Education K12 News

Legends Of Learning Gets Even More Legendary For Back To School

Legends Of Learning Unveils Teacher Recommended Enhancements To Focus On Creating A Superior Classroom Experience.

LOL-top Legends Of Learning Gets Even More Legendary For Back To School

Legends Of Learning is an e-games platform specifically catering to middle school science. If that sounds like a small feat, well you must be mistaken. The platform houses over 1000 games into three science categories; earth science, life science and physical science. Once a teacher heads through one of the categories there are tons of games that cover all of the topics in that category.

Gamification has become a popular way to engage students and the team behind Legends Of Learning has made sure that the games are educational, appealing and engaging for this generally hard to entertain middle school aged group. They’ve also packed their platform full of tools to help teachers make the most of the experience. Just in time for the 2017-2018 school year, Legends Of Learning unveiled more teacher centric features, based on the feedback of, well, teachers.

“We set out to create a platform that is built for teachers by teachers,” said Vadim Polikov, CEO of Legends of Learning. “We have an incredible community of Legends of Learning ambassadors and educators who have shared their thoughts and feedback in order to help meet their needs. From individual game feedback to district-wide features, Legends of Learning is better for it.”

“I was so pleased when I found Legends of Learning,” said Bailey Johnson-Hastings, science teacher at Hastings Middle School (NE). “My students love using it in the classroom to reinforce the concepts I am teaching. I appreciate how receptive and responsive Legends of Learning has always been with any feedback I have submitted. They are truly committed to creating a student-and-teacher–oriented gaming platform. It is so great to see Legends of Learning engaging with the educator community in this way.”

“I applaud Legends of Learning for their openness and interest in hearing from teachers,” said Bonnie Hohenshilt, science teacher at Dwight D. Eisenhower Middle School (NJ). “The new features reflect things I was thinking would be great to have: the ability to begin your session where you last left off, a searchable playlist and the teacher’s top 10 list are great!”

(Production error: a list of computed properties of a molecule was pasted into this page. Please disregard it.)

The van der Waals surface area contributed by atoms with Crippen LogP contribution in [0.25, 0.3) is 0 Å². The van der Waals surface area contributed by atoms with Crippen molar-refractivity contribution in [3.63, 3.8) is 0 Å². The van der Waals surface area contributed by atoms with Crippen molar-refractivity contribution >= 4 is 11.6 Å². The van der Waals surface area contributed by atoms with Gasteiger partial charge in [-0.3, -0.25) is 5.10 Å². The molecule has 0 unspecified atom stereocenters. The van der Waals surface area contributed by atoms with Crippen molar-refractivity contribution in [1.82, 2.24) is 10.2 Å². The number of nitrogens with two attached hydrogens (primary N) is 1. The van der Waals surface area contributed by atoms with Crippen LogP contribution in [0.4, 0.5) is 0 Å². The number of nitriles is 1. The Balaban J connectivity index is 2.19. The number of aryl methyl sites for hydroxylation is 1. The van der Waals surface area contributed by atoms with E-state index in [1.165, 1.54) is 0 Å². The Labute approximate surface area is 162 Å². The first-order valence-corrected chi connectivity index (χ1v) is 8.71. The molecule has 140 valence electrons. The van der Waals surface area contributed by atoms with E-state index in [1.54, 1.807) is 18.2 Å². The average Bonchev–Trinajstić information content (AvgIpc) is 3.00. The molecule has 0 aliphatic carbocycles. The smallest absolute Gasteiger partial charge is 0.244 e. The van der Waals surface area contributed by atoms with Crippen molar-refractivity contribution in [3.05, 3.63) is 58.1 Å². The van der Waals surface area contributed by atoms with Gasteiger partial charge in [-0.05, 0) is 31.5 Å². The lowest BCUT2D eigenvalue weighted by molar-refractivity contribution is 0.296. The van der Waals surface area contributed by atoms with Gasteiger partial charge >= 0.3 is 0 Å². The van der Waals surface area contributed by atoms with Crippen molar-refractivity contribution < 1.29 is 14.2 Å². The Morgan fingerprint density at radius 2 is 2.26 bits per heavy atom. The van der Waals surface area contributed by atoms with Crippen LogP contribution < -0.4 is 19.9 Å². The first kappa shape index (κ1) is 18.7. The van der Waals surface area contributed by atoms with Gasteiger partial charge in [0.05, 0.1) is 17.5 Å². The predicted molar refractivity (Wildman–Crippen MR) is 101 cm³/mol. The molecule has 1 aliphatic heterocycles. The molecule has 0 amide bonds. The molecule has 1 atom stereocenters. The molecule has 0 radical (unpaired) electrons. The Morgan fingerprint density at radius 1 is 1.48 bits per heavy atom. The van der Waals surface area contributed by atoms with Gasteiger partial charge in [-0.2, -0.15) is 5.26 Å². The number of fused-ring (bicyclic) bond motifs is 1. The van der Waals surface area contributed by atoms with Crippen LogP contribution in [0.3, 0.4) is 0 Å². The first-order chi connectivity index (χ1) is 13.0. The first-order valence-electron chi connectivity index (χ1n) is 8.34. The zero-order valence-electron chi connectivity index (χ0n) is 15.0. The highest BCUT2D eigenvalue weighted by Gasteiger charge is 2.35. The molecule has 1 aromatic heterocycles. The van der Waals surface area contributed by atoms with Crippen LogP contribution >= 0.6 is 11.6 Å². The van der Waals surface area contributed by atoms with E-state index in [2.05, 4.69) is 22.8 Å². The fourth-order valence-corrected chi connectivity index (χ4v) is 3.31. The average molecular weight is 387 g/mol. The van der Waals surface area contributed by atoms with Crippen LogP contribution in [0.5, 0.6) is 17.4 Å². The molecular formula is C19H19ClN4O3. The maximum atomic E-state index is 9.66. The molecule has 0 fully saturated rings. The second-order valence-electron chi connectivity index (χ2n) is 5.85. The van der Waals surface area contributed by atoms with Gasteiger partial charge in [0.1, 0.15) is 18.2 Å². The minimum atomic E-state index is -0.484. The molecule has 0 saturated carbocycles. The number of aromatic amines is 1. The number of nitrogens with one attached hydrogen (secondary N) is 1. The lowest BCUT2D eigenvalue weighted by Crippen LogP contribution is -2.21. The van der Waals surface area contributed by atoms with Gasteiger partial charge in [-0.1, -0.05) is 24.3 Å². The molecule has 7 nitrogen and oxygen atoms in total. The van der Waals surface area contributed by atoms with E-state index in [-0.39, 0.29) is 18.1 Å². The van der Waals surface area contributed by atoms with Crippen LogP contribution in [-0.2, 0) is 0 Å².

Here is a list of some of the latest features:

Teacher Accounts

  • Ability to add student rosters in the platform
  • Enhanced playlist history, including ability to easily relaunch playlists and see student performance history and content mastery by concept
  • Real-time student data on assessments using “Question Data” button on the playlist tab
  • Multiple sessions per learning objective
  • Content skipping: Move individual students to the next game or assessment if they are struggling
  • Streamlined playlist launcher
  • Dedicated teacher code: Codes are assigned to teacher instead of randomly generated
  • New games and assessment questions
  • Improved games with changes ranging from minor to major based on teacher feedback
  • Live playlist shortcut: Switch quickly between active sessions

School and District Accounts

  • Unlimited usage
  • Scheduling feature: Ability to schedule playlists to launch in advance, which can be used for homework, weekend work and substitute teachers
  • Curriculum alignment to Georgia (GSE) and Texas (TEKS) standards
  • Rostering
  • SIS integration
  • School and district dashboards for administrators to view usage, performance and teacher and student analytics in real time

In addition to the new features, several bugs reported by teachers have been fixed. Further, minor technical improvements, features requested by our teacher users and usability improvements have been made.

Legends of Learning was launched after the founder co-led the largest study of its kind, which revealed that students boosted their test scores by the equivalent of over half a letter grade in three weeks when their teachers used digital games in the classroom. The research, published by Journal of the Learning Sciences, demonstrates the benefits of game-based learning for students when compared to students who had no access to such games.

Our then, 9 year old edtech reporter Tatum F, spoke with Polkov at ISTE 2017 in San Antonio, here’s that story.